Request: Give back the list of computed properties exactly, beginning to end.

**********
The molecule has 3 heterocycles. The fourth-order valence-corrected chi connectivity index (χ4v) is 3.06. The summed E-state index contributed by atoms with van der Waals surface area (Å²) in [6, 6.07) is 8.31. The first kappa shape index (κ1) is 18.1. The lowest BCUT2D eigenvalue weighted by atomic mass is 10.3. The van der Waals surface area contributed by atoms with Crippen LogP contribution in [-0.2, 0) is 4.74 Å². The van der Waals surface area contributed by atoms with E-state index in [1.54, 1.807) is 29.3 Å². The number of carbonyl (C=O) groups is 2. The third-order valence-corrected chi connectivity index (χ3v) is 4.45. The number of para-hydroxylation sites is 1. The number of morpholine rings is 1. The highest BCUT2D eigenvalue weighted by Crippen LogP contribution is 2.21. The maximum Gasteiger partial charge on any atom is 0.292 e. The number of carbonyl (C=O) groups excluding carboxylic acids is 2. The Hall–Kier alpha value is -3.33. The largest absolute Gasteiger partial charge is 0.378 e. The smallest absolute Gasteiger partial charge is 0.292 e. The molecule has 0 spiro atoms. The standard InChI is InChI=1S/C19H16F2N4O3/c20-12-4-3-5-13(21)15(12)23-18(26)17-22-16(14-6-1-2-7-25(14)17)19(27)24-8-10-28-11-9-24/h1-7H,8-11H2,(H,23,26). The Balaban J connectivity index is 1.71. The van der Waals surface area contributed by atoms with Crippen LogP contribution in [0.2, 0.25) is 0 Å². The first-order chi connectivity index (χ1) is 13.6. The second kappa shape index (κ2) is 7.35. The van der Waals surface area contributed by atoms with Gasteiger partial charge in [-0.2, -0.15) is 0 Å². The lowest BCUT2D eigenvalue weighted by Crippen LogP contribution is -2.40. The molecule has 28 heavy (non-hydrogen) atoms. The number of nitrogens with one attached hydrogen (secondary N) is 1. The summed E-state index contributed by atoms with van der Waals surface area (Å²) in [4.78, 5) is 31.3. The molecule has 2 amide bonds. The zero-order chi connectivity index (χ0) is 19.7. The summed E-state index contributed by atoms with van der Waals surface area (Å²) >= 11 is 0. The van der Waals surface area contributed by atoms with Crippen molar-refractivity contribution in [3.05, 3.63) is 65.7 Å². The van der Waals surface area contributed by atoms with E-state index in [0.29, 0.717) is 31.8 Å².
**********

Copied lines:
The molecule has 3 heterocycles. The fourth-order valence-corrected chi connectivity index (χ4v) is 3.06. The summed E-state index contributed by atoms with van der Waals surface area (Å²) in [6, 6.07) is 8.31. The first kappa shape index (κ1) is 18.1. The lowest BCUT2D eigenvalue weighted by atomic mass is 10.3. The van der Waals surface area contributed by atoms with Crippen LogP contribution in [-0.2, 0) is 4.74 Å². The van der Waals surface area contributed by atoms with E-state index in [1.54, 1.807) is 29.3 Å². The number of carbonyl (C=O) groups is 2. The third-order valence-corrected chi connectivity index (χ3v) is 4.45. The number of para-hydroxylation sites is 1. The number of morpholine rings is 1. The highest BCUT2D eigenvalue weighted by Crippen LogP contribution is 2.21. The maximum Gasteiger partial charge on any atom is 0.292 e. The number of carbonyl (C=O) groups excluding carboxylic acids is 2. The Hall–Kier alpha value is -3.33. The largest absolute Gasteiger partial charge is 0.378 e. The smallest absolute Gasteiger partial charge is 0.292 e. The molecule has 0 spiro atoms. The standard InChI is InChI=1S/C19H16F2N4O3/c20-12-4-3-5-13(21)15(12)23-18(26)17-22-16(14-6-1-2-7-25(14)17)19(27)24-8-10-28-11-9-24/h1-7H,8-11H2,(H,23,26). The Balaban J connectivity index is 1.71. The van der Waals surface area contributed by atoms with Crippen LogP contribution in [0.2, 0.25) is 0 Å². The first-order chi connectivity index (χ1) is 13.6. The second kappa shape index (κ2) is 7.35. The van der Waals surface area contributed by atoms with Gasteiger partial charge in [-0.2, -0.15) is 0 Å². The lowest BCUT2D eigenvalue weighted by Crippen LogP contribution is -2.40. The molecule has 28 heavy (non-hydrogen) atoms. The number of nitrogens with one attached hydrogen (secondary N) is 1. The summed E-state index contributed by atoms with van der Waals surface area (Å²) in [4.78, 5) is 31.3. The molecule has 2 amide bonds. The zero-order chi connectivity index (χ0) is 19.7. The summed E-state index contributed by atoms with van der Waals surface area (Å²) >= 11 is 0. The van der Waals surface area contributed by atoms with Crippen molar-refractivity contribution in [3.05, 3.63) is 65.7 Å². The van der Waals surface area contributed by atoms with E-state index in [0.29, 0.717) is 31.8 Å².